Thaw Conservation Center

The Thaw Conservation Center at The Morgan Library & Museum is a world-class laboratory for the conservation and technical study of the Morgan’s core holdings: drawings, prints, photographs, illuminated manuscripts, printed books, bookbindings, and literary, historical, and music manuscripts. The work of the Thaw Center is essential to the Morgan’s institutional mission, helping to preserve, document, interpret, and make accessible our extraordinary and varied collections. The Thaw Center’s activities encompass conservation treatment as well as a number of preventive conservation measures, such as environmental monitoring and protective housing of collections. Research and technical studies often involve collaboration with curators, museum scientists, imaging specialists, and conservators in allied specialties. Research results are shared in lectures, publications, and posts on the Morgan’s blog and social media platforms.

The Morgan has had a long-standing commitment to the conservation and preservation of its collections, with both book and paper conservators working on site as early as the 1950’s. The design and construction of the Thaw Center, which was completed in 2002 with support from Eugene V. and Clare Eddy Thaw, transformed the conservation program by creating a unified, state-of-the-art facility where book and paper conservators work together in spacious, purpose-built surroundings. Now occupying 5,600 square feet on the fourth floor of the historic Morgan House, the Thaw Center includes designated spaces and equipment for paper conservation, book conservation, matting and framing, exhibition preparation, collection rehousing, and specialized examination and imaging techniques. A seminar room and departmental reference library supports the Thaw Center’s education and outreach programs, which include lectures, classes, and workshops for students, educators,  conservation professionals and members of the public.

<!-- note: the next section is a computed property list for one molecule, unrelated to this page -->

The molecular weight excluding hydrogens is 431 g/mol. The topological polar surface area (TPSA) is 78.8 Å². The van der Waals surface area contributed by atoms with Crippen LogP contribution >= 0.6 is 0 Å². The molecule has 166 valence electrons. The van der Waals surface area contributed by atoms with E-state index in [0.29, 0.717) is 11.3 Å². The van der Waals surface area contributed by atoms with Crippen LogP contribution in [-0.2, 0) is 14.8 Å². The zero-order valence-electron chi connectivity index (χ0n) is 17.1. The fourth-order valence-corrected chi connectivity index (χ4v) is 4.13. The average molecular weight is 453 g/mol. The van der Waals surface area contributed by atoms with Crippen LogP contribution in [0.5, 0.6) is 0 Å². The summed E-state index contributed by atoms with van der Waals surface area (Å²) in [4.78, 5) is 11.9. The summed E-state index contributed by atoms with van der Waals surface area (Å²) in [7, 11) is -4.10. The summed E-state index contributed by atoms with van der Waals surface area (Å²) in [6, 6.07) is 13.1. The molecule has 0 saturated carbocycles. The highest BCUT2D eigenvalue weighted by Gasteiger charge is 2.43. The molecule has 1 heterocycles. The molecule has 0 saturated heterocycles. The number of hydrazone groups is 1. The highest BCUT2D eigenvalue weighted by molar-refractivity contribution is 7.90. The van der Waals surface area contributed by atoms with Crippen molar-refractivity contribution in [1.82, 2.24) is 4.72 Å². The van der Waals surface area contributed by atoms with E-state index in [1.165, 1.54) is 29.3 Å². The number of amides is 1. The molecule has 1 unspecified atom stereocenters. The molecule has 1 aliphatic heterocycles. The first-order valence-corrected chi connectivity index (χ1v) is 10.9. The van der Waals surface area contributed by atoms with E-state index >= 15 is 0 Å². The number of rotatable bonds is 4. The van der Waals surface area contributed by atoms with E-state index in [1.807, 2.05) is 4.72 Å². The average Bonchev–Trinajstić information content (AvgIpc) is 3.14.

The Thaw Center is currently staffed by two book conservators, two paper conservators, one full-time preparator and two part-time conservation technicians. Generous funding from the Sherman Fairchild and Pine Tree Foundations has provided ongoing support for two post-graduate fellowships in book and paper conservation.

More from the Thaw Conservation Center

Corners and Edges: The Physical Evidence of Édouard Vuillard’s Sketchbooks

Several of the drawings included in Édouard Vuillard: Sketches and Studies come from sketchbooks spanning the artist’s entire career with dates as early as the 1890s to the 1930s. This exhibition provides the unique opportunity to learn about Vuillard’s preferred sketching materials. While preparing the drawings for installation, I looked for connections between them, with particular attention to similarities and differences in the physical evidence.